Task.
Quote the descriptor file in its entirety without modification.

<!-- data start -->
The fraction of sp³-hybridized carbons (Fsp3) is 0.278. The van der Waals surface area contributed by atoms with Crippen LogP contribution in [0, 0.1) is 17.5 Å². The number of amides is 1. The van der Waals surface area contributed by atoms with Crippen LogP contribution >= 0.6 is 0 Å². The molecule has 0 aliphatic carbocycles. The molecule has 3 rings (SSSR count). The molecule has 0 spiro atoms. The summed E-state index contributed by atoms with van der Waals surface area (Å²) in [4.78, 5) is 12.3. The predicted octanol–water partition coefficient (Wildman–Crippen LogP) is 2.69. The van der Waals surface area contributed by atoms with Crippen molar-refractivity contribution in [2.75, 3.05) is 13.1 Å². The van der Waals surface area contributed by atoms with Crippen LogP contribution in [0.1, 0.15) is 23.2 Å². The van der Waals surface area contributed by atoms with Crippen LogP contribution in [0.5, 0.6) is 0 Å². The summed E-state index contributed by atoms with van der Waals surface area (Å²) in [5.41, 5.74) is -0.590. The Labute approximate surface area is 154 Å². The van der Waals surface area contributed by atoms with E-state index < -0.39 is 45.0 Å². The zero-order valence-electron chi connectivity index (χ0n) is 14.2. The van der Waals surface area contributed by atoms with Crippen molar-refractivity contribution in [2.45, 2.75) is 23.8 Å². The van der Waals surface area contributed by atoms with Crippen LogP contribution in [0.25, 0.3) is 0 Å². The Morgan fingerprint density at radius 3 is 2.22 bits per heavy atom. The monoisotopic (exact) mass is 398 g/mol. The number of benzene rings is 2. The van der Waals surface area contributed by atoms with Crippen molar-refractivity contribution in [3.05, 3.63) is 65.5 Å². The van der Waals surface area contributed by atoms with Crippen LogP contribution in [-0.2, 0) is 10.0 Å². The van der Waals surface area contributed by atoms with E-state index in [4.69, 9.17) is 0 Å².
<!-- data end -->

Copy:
The fraction of sp³-hybridized carbons (Fsp3) is 0.278. The van der Waals surface area contributed by atoms with Crippen LogP contribution in [0, 0.1) is 17.5 Å². The number of amides is 1. The van der Waals surface area contributed by atoms with Crippen LogP contribution >= 0.6 is 0 Å². The molecule has 0 aliphatic carbocycles. The molecule has 3 rings (SSSR count). The molecule has 0 spiro atoms. The summed E-state index contributed by atoms with van der Waals surface area (Å²) in [4.78, 5) is 12.3. The predicted octanol–water partition coefficient (Wildman–Crippen LogP) is 2.69. The van der Waals surface area contributed by atoms with Crippen molar-refractivity contribution in [2.75, 3.05) is 13.1 Å². The van der Waals surface area contributed by atoms with Crippen LogP contribution in [0.1, 0.15) is 23.2 Å². The van der Waals surface area contributed by atoms with Crippen LogP contribution in [0.5, 0.6) is 0 Å². The summed E-state index contributed by atoms with van der Waals surface area (Å²) in [5.41, 5.74) is -0.590. The Labute approximate surface area is 154 Å². The van der Waals surface area contributed by atoms with E-state index < -0.39 is 45.0 Å². The zero-order valence-electron chi connectivity index (χ0n) is 14.2. The van der Waals surface area contributed by atoms with Crippen molar-refractivity contribution in [2.45, 2.75) is 23.8 Å². The van der Waals surface area contributed by atoms with Crippen LogP contribution in [0.25, 0.3) is 0 Å². The Morgan fingerprint density at radius 3 is 2.22 bits per heavy atom. The monoisotopic (exact) mass is 398 g/mol. The number of benzene rings is 2. The van der Waals surface area contributed by atoms with Crippen molar-refractivity contribution in [3.05, 3.63) is 65.5 Å². The van der Waals surface area contributed by atoms with Crippen LogP contribution in [-0.2, 0) is 10.0 Å². The van der Waals surface area contributed by atoms with E-state index in [4.69, 9.17) is 0 Å².